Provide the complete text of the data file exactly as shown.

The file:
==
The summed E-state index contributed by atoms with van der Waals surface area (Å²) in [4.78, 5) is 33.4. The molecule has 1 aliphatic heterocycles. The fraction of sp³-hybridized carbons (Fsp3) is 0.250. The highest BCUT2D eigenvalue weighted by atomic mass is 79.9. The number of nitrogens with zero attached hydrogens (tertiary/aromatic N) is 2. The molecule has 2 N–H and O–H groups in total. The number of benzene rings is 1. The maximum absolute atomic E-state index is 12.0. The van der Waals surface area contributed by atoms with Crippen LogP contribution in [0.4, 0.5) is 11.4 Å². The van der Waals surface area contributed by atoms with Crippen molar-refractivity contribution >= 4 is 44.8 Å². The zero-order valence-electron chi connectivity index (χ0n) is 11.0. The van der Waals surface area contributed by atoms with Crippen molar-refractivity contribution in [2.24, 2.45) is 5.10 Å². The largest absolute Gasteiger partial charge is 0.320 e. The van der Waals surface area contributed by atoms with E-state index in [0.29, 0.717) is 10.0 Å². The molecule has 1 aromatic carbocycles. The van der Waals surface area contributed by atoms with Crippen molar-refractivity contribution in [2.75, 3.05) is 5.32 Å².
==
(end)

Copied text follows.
The summed E-state index contributed by atoms with van der Waals surface area (Å²) in [4.78, 5) is 33.4. The molecule has 1 aliphatic heterocycles. The fraction of sp³-hybridized carbons (Fsp3) is 0.250. The highest BCUT2D eigenvalue weighted by atomic mass is 79.9. The number of nitrogens with zero attached hydrogens (tertiary/aromatic N) is 2. The molecule has 2 N–H and O–H groups in total. The number of benzene rings is 1. The maximum absolute atomic E-state index is 12.0. The van der Waals surface area contributed by atoms with Crippen LogP contribution in [0.4, 0.5) is 11.4 Å². The van der Waals surface area contributed by atoms with Crippen molar-refractivity contribution >= 4 is 44.8 Å². The zero-order valence-electron chi connectivity index (χ0n) is 11.0. The van der Waals surface area contributed by atoms with Crippen molar-refractivity contribution in [2.24, 2.45) is 5.10 Å². The largest absolute Gasteiger partial charge is 0.320 e. The van der Waals surface area contributed by atoms with E-state index in [0.29, 0.717) is 10.0 Å². The molecule has 1 aromatic carbocycles. The van der Waals surface area contributed by atoms with Crippen molar-refractivity contribution in [2.75, 3.05) is 5.32 Å².